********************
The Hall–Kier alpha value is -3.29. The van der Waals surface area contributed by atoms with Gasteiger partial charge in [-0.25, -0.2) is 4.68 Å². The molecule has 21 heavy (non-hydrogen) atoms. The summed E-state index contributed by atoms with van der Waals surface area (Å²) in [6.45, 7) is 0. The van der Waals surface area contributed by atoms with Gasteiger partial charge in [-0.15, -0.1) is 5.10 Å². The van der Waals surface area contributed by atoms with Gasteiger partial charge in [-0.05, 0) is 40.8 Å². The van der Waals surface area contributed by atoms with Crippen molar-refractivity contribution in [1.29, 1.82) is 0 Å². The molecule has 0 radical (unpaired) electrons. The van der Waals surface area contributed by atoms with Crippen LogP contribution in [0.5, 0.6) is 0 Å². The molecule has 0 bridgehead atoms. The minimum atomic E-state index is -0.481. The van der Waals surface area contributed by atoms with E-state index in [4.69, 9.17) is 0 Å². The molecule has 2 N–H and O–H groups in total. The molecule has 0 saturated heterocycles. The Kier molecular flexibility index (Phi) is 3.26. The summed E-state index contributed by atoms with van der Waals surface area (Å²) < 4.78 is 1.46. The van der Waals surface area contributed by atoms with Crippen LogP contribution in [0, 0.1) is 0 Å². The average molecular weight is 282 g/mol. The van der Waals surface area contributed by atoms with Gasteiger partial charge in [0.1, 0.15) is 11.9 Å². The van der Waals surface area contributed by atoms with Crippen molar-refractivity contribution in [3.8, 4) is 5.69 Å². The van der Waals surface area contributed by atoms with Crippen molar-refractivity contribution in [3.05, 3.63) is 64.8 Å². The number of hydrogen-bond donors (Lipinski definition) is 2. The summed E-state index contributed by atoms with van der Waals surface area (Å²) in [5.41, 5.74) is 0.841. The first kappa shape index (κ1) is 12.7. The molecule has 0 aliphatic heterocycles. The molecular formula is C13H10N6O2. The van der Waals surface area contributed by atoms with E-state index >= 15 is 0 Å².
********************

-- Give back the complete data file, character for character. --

The Hall–Kier alpha value is -3.29. The van der Waals surface area contributed by atoms with Gasteiger partial charge in [-0.25, -0.2) is 4.68 Å². The molecule has 21 heavy (non-hydrogen) atoms. The summed E-state index contributed by atoms with van der Waals surface area (Å²) in [6.45, 7) is 0. The van der Waals surface area contributed by atoms with Gasteiger partial charge in [-0.15, -0.1) is 5.10 Å². The van der Waals surface area contributed by atoms with Gasteiger partial charge in [-0.05, 0) is 40.8 Å². The van der Waals surface area contributed by atoms with Crippen molar-refractivity contribution in [1.29, 1.82) is 0 Å². The molecule has 0 radical (unpaired) electrons. The van der Waals surface area contributed by atoms with Crippen LogP contribution in [0.5, 0.6) is 0 Å². The molecule has 0 bridgehead atoms. The minimum atomic E-state index is -0.481. The van der Waals surface area contributed by atoms with E-state index in [4.69, 9.17) is 0 Å². The molecule has 2 N–H and O–H groups in total. The molecule has 0 saturated heterocycles. The Kier molecular flexibility index (Phi) is 3.26. The summed E-state index contributed by atoms with van der Waals surface area (Å²) < 4.78 is 1.46. The van der Waals surface area contributed by atoms with Crippen LogP contribution in [0, 0.1) is 0 Å². The average molecular weight is 282 g/mol. The van der Waals surface area contributed by atoms with Gasteiger partial charge in [0.1, 0.15) is 11.9 Å². The van der Waals surface area contributed by atoms with Crippen molar-refractivity contribution in [3.8, 4) is 5.69 Å². The van der Waals surface area contributed by atoms with Crippen molar-refractivity contribution in [3.05, 3.63) is 64.8 Å². The number of hydrogen-bond donors (Lipinski definition) is 2. The summed E-state index contributed by atoms with van der Waals surface area (Å²) in [5.41, 5.74) is 0.841. The first kappa shape index (κ1) is 12.7. The molecule has 0 aliphatic heterocycles. The molecular formula is C13H10N6O2. The van der Waals surface area contributed by atoms with E-state index >= 15 is 0 Å².